while the last of the snow melts away and trickles down the stormdrains, and while it’s still a bit too cold to keep the windows open for more than a few hours in the afternoon, the smell of their air blowing through the apartment has that peculiarly humid, loamy quality that is an undeniable signal that spring is on its way.
and i am very excited.
in my anxiety for the farmer’s markets to open up, replete with fresh vegetables, i made a sojourn to a few of the asian grocery stores located in catonsville, just west of baltimore city. these stores are immense, nearly culture-shock inducing, and have a dizzying array of fresh produce from all over the globe. the wide assortment and unseasonableness of the produce all point to questionable business practices, but the amazingly low prices help me to ignore the obvious use of chemical fertilizers and be thankful for vegetables in the deep end of winter.
the vegetables available at these grocery stores are also, often, obscure, which is a lot of fun. like this japanese yam and these sweet potato greens. this dish, of course, can be made with ordinary sweet potatoes and ordinary greens, like collards, but the starchy toothiness of the purple-skinned yam is unique, and therefore interesting, and i recommend trying it out if you like variety where variety is not often found. the sweet potato greens have a wonderful aroma, which reminds me of a hot summer day, late in august, where the dense, thick undergrowth at the edge of a forest gets baked by the sun. which is a pretty great aroma to have around in the beginning of march.
fried plantains are a favorite of mine and are a great starchy substitute for ordinary rice, potatoes or other carbohydrates. they are a little more indulgent, what with the deep-frying and all, but it’s worth trying them out, why not?
peanut and sweet potato stew
makes enough for 4
2 c raw, shelled peanuts
6 c vegetable broth
1 28 oz can crushed tomatoes
2 cloves garlic, minced
1 shallot, minced
1 2 inch knob ginger, minced
1 tbl hot harrissa or sambal oelek
1 large Japanese yam, 1/2″ cubed, or 2 large sweet potatoes
– roast the peanuts in a 350F oven for about 15 minutes, stirring frequently, or until golden and fragrant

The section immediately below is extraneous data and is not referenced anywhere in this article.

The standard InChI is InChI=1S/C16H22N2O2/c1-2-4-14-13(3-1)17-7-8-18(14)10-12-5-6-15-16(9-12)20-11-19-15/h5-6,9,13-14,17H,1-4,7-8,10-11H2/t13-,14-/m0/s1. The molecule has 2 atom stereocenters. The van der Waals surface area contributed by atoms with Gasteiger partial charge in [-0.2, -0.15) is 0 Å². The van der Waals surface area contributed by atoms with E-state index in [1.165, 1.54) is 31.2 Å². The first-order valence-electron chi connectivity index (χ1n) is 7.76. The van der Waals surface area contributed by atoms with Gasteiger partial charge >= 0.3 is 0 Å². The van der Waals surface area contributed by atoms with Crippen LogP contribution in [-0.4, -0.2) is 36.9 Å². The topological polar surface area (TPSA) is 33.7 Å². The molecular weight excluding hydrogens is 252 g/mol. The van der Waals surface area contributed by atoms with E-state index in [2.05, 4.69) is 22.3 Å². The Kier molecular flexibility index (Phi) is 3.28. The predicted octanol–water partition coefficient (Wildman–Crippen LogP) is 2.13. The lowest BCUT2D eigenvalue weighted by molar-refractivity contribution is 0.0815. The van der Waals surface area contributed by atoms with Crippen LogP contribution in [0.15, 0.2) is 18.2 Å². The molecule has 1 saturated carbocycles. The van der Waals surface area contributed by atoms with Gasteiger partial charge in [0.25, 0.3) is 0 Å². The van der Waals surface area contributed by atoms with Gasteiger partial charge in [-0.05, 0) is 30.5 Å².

– in a dutch oven or soup pot, sautée garlic, shallot and ginger in a little oil for 2-3 minutes, or until shallot is translucent
– add the stock, the can of tomatoes, the chili sauce and roasted peanuts, bring to a boil and simmer for 20 minutes
– blend the soup with an immersion blender until smooth, or carefully blend in batches in an upright blender
– return to a simmer and add the cubed yam
– simmer for 25 minutes or until the yam is fork-tender and soup is thickened
– salt to taste and serve steaming hot, garnished with cilantro and toasted peanuts
sautéed sweet potato greens
1 1/2 lb sweet potato greens, washed and picked over for tough stems
1 tbl oil, preferably coconut
1 shallot, minced
2 clove garlic, minced
1 inch knob ginger, minced
4 thai red chilis or more, to taste
2 tsp light soy sauce
1 tsp rice vinegar
– in a large, lidded frying pan, sautée shallot, garlic, ginger and chilis in hot oil for 3 minutes or until garlic starts to caramelize
– add greens and about 1/4 c water and lid the pan to steam.
– steam 10 minutes, stirring occasionally, then add the soy sauce and vinegar and steam another 5 minutes
– check a stem for doneness, salt to taste and serve very hot
3 yellow plantains, peeled and cut into 4 segments
2 c oil for frying
– bring the oil, in a small saucepan, to frying temperature, about 350F
– carefully drop in the plantain segments, 4 or 5 at a time, and fry until golden brown, about 4 minutes
– remove to cool and fry the remaining segments
– with the flat end of a spatula, squish each fried plantain straight down to make a flattened disc
– return to the hot oil and fry for another 4 minutes
– drain on a paper towel, salt to taste, and serve with a thick hot sauce